The Undiscovered Country

On most Sunday mornings, a good friend and I meet for coffee and a chat or outing.  Today we exchanged our Christmas gifts.

She gave me a pretty silver ring engraved with the words To thine ownself be true.  And this fits so beautifully with my recent thoughts.

Falling into winter has traditionally been my time of introspection, sometimes grey and dark, and always edifying if occasionally difficult.  Looking at the narrow slice of world around me, having removed the blinders normally keeping me on a bright and sunny path, I was saddened by the proud coarseness of those around me, and even more so by their addiction to what is ugly and hurtful to others.  Reality television humiliating people of low intelligence is cruel – no matter how beautiful, willing and foolish those people are.  Hatefulness toward people of other religions is barbaric.   Wars are ugly and usually needless.  Violence toward children and animals is the lowest of all: preying on those who are defenseless.

In considering this, the old and universal question again arose in my mind: What is the purpose of life? I have pondered this question many times; sometimes in the abstract, as an intellectual meditation, and sometimes in the heart, as a lament.  During my churchgoing days I prayed to God for an answer that engaged heart and reason, and received silence; I asked pastors and priests and rabbis, and none could provide satisfaction.  I have asked this question of others, friends and family, and have received replies ranging from God to Nothing, and none of these answers have served.  Yet, without a purpose what good does life offer a person?  We don’t ask to be born, and yet we are; we don’t wish to die, and yet we do.  It is the stuff in between that creates the problem.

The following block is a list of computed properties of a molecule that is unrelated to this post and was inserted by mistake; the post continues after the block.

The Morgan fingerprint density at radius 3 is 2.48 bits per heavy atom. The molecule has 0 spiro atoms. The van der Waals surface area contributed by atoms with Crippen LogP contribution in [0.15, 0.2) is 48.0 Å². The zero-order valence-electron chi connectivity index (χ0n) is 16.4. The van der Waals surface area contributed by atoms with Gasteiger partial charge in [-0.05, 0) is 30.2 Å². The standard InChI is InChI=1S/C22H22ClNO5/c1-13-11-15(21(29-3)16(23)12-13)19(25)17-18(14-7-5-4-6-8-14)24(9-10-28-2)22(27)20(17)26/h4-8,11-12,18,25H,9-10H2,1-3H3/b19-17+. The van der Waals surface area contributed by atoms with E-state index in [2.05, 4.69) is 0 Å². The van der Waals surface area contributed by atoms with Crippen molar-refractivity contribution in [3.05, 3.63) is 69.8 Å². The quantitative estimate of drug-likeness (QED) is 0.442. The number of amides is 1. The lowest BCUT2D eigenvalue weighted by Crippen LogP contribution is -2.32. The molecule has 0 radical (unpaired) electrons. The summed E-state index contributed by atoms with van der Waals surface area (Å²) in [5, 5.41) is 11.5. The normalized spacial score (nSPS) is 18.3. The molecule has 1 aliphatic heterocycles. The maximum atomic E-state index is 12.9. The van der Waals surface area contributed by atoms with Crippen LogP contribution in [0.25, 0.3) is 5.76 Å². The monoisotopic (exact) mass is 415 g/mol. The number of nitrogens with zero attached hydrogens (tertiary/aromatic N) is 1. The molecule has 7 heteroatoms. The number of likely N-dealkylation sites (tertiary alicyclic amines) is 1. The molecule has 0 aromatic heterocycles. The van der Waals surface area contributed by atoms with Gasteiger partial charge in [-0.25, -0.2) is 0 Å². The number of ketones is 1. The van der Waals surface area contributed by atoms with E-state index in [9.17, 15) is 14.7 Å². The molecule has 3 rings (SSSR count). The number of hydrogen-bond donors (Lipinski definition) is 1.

So one might sympathize with my surprise when yesterday I found I had found the answer to my life’s question; more so, perhaps, in that this answer was not found in a religious building or a laboratory but rather my own backyard.

And now I begin.

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6 responses

  1. have you read mitch albom’s ‘five people you meet in heaven’? we are all here for a purpose, sometimes we realise what that is, sometimes we don’t, every life form that the soul takes over its entire universally connected existence has a unique purpose to be fulfilled.

  2. “Falling into winter has traditionally been my time of introspection” I could have sworn this was me. I think this could partly be attributed to the fact that I walked more in winter. slowly and without destination.

  3. Hmm I think that is an answer for each of us alone…for it means something unique for us all. Good luck in your journey honey. I will be there to walk with you along the way.

  4. Hi Smiling Dolphin,

    I suppose it is something meant for our ears, not something that can necessarily be dictated to us – thus, the difficulty so many people experience in finding themselves through religion. Though I can’t say anything too negative about religion, really, because it does work so well and beautifully for many people.

    It ends up being so simple after all, after the years of searching and wondering, that it’s precious, something to protect and hold close.

  5. Hi Phish – Winter is great, yes? It’s the time when we turn into our caves to sleep and dream. When we are in no hurry, we find time stretching before us generously, invitingly.

    I like the metaphor I see in what you say: I walked more in winter. slowly and without destination. I think of walking along the shore for hours, dog at my side, wind at my back. There is nothing more peaceful than leaving the world aside for a moment.

  6. Amber, agreed it is personal. Certainly not an easy path, but it will be fun, right?

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